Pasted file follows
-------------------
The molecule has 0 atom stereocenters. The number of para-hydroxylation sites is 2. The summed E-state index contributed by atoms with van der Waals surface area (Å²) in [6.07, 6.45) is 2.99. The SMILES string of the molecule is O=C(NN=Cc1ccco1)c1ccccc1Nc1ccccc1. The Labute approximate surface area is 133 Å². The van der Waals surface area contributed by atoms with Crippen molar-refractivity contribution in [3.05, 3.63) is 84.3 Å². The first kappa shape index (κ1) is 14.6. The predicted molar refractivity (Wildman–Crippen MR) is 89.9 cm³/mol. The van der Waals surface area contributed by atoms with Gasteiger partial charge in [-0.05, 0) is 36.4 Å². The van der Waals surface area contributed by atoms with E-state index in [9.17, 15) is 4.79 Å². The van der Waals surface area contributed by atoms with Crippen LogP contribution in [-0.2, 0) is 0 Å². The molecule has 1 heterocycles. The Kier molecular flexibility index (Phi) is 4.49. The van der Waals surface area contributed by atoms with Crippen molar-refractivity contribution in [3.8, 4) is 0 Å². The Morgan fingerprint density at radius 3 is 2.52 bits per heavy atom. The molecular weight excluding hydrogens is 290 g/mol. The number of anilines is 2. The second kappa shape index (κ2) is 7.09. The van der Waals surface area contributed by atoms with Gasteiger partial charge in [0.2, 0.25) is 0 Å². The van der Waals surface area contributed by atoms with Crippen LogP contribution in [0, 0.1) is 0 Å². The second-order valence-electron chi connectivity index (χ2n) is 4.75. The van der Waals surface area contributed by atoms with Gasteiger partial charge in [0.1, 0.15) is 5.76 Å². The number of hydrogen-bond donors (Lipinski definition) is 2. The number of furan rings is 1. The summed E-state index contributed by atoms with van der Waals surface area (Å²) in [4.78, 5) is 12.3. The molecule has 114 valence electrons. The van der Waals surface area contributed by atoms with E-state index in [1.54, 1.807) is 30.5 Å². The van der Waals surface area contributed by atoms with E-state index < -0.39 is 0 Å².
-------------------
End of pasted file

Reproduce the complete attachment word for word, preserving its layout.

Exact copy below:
The molecule has 0 atom stereocenters. The number of para-hydroxylation sites is 2. The summed E-state index contributed by atoms with van der Waals surface area (Å²) in [6.07, 6.45) is 2.99. The SMILES string of the molecule is O=C(NN=Cc1ccco1)c1ccccc1Nc1ccccc1. The Labute approximate surface area is 133 Å². The van der Waals surface area contributed by atoms with Crippen molar-refractivity contribution in [3.05, 3.63) is 84.3 Å². The first kappa shape index (κ1) is 14.6. The predicted molar refractivity (Wildman–Crippen MR) is 89.9 cm³/mol. The van der Waals surface area contributed by atoms with Gasteiger partial charge in [-0.05, 0) is 36.4 Å². The van der Waals surface area contributed by atoms with E-state index in [9.17, 15) is 4.79 Å². The van der Waals surface area contributed by atoms with Crippen LogP contribution in [-0.2, 0) is 0 Å². The molecule has 1 heterocycles. The Kier molecular flexibility index (Phi) is 4.49. The van der Waals surface area contributed by atoms with Crippen molar-refractivity contribution in [3.8, 4) is 0 Å². The Morgan fingerprint density at radius 3 is 2.52 bits per heavy atom. The molecular weight excluding hydrogens is 290 g/mol. The number of anilines is 2. The second kappa shape index (κ2) is 7.09. The van der Waals surface area contributed by atoms with Gasteiger partial charge in [0.2, 0.25) is 0 Å². The van der Waals surface area contributed by atoms with Crippen LogP contribution in [0, 0.1) is 0 Å². The second-order valence-electron chi connectivity index (χ2n) is 4.75. The van der Waals surface area contributed by atoms with Gasteiger partial charge in [0.1, 0.15) is 5.76 Å². The number of hydrogen-bond donors (Lipinski definition) is 2. The number of furan rings is 1. The summed E-state index contributed by atoms with van der Waals surface area (Å²) in [4.78, 5) is 12.3. The molecule has 114 valence electrons. The van der Waals surface area contributed by atoms with E-state index in [1.54, 1.807) is 30.5 Å². The van der Waals surface area contributed by atoms with E-state index < -0.39 is 0 Å².